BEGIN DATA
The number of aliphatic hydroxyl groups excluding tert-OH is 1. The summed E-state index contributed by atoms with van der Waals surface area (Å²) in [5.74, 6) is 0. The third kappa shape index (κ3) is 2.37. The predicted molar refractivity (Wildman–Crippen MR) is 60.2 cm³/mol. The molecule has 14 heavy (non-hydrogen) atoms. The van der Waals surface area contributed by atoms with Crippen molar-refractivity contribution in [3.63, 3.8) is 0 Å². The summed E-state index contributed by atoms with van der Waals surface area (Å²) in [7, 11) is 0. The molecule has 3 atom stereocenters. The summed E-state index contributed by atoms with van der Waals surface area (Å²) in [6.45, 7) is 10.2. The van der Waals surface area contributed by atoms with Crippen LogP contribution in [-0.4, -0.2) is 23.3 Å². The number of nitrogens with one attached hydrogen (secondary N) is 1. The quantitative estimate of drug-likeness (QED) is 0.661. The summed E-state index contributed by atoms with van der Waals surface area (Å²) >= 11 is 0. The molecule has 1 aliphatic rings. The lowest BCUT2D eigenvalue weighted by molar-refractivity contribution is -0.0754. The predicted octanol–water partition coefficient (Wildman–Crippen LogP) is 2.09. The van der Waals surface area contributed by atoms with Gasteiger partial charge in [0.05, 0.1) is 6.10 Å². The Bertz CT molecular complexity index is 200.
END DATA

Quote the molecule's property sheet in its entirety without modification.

The number of aliphatic hydroxyl groups excluding tert-OH is 1. The summed E-state index contributed by atoms with van der Waals surface area (Å²) in [5.74, 6) is 0. The third kappa shape index (κ3) is 2.37. The predicted molar refractivity (Wildman–Crippen MR) is 60.2 cm³/mol. The molecule has 14 heavy (non-hydrogen) atoms. The van der Waals surface area contributed by atoms with Crippen molar-refractivity contribution in [3.63, 3.8) is 0 Å². The summed E-state index contributed by atoms with van der Waals surface area (Å²) in [7, 11) is 0. The molecule has 3 atom stereocenters. The summed E-state index contributed by atoms with van der Waals surface area (Å²) in [6.45, 7) is 10.2. The van der Waals surface area contributed by atoms with Crippen LogP contribution in [-0.4, -0.2) is 23.3 Å². The number of nitrogens with one attached hydrogen (secondary N) is 1. The quantitative estimate of drug-likeness (QED) is 0.661. The summed E-state index contributed by atoms with van der Waals surface area (Å²) >= 11 is 0. The molecule has 1 aliphatic rings. The lowest BCUT2D eigenvalue weighted by molar-refractivity contribution is -0.0754. The predicted octanol–water partition coefficient (Wildman–Crippen LogP) is 2.09. The van der Waals surface area contributed by atoms with Gasteiger partial charge in [0.05, 0.1) is 6.10 Å². The Bertz CT molecular complexity index is 200.